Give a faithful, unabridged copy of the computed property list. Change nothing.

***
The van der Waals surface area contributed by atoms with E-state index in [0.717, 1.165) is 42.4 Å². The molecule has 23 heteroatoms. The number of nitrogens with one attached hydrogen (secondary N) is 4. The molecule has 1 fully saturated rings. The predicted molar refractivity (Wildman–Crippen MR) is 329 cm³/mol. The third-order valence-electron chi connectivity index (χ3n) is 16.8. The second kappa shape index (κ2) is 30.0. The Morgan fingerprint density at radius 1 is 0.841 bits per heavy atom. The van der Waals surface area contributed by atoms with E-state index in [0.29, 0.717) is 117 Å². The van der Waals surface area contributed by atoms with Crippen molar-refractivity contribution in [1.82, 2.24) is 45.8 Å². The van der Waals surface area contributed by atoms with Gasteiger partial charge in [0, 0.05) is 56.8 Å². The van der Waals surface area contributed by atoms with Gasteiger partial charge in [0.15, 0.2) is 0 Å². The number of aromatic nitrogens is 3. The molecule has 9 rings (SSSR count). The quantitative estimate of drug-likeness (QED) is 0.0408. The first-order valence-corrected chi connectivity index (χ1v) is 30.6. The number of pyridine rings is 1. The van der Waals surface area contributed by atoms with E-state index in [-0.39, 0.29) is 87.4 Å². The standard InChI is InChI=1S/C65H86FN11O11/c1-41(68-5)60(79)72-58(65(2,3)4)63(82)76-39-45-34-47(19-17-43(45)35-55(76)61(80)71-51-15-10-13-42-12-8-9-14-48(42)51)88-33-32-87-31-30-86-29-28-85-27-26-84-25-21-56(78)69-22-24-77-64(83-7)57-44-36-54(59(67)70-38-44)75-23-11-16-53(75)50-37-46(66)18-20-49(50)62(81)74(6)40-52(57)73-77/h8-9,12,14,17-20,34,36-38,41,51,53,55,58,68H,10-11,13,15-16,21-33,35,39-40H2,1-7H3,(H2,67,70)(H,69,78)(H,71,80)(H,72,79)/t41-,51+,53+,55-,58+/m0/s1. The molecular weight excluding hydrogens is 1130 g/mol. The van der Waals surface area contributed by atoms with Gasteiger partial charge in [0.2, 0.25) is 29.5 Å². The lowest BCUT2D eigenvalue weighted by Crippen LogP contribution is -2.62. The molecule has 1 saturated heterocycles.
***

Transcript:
The van der Waals surface area contributed by atoms with E-state index in [0.717, 1.165) is 42.4 Å². The molecule has 23 heteroatoms. The number of nitrogens with one attached hydrogen (secondary N) is 4. The molecule has 1 fully saturated rings. The predicted molar refractivity (Wildman–Crippen MR) is 329 cm³/mol. The third-order valence-electron chi connectivity index (χ3n) is 16.8. The second kappa shape index (κ2) is 30.0. The Morgan fingerprint density at radius 1 is 0.841 bits per heavy atom. The van der Waals surface area contributed by atoms with E-state index in [0.29, 0.717) is 117 Å². The van der Waals surface area contributed by atoms with Crippen molar-refractivity contribution in [1.82, 2.24) is 45.8 Å². The van der Waals surface area contributed by atoms with Gasteiger partial charge in [0, 0.05) is 56.8 Å². The van der Waals surface area contributed by atoms with Gasteiger partial charge in [0.15, 0.2) is 0 Å². The number of aromatic nitrogens is 3. The molecule has 9 rings (SSSR count). The quantitative estimate of drug-likeness (QED) is 0.0408. The first-order valence-corrected chi connectivity index (χ1v) is 30.6. The number of pyridine rings is 1. The van der Waals surface area contributed by atoms with E-state index in [-0.39, 0.29) is 87.4 Å². The standard InChI is InChI=1S/C65H86FN11O11/c1-41(68-5)60(79)72-58(65(2,3)4)63(82)76-39-45-34-47(19-17-43(45)35-55(76)61(80)71-51-15-10-13-42-12-8-9-14-48(42)51)88-33-32-87-31-30-86-29-28-85-27-26-84-25-21-56(78)69-22-24-77-64(83-7)57-44-36-54(59(67)70-38-44)75-23-11-16-53(75)50-37-46(66)18-20-49(50)62(81)74(6)40-52(57)73-77/h8-9,12,14,17-20,34,36-38,41,51,53,55,58,68H,10-11,13,15-16,21-33,35,39-40H2,1-7H3,(H2,67,70)(H,69,78)(H,71,80)(H,72,79)/t41-,51+,53+,55-,58+/m0/s1. The molecular weight excluding hydrogens is 1130 g/mol. The van der Waals surface area contributed by atoms with Gasteiger partial charge in [0.2, 0.25) is 29.5 Å². The lowest BCUT2D eigenvalue weighted by Crippen LogP contribution is -2.62. The molecule has 1 saturated heterocycles.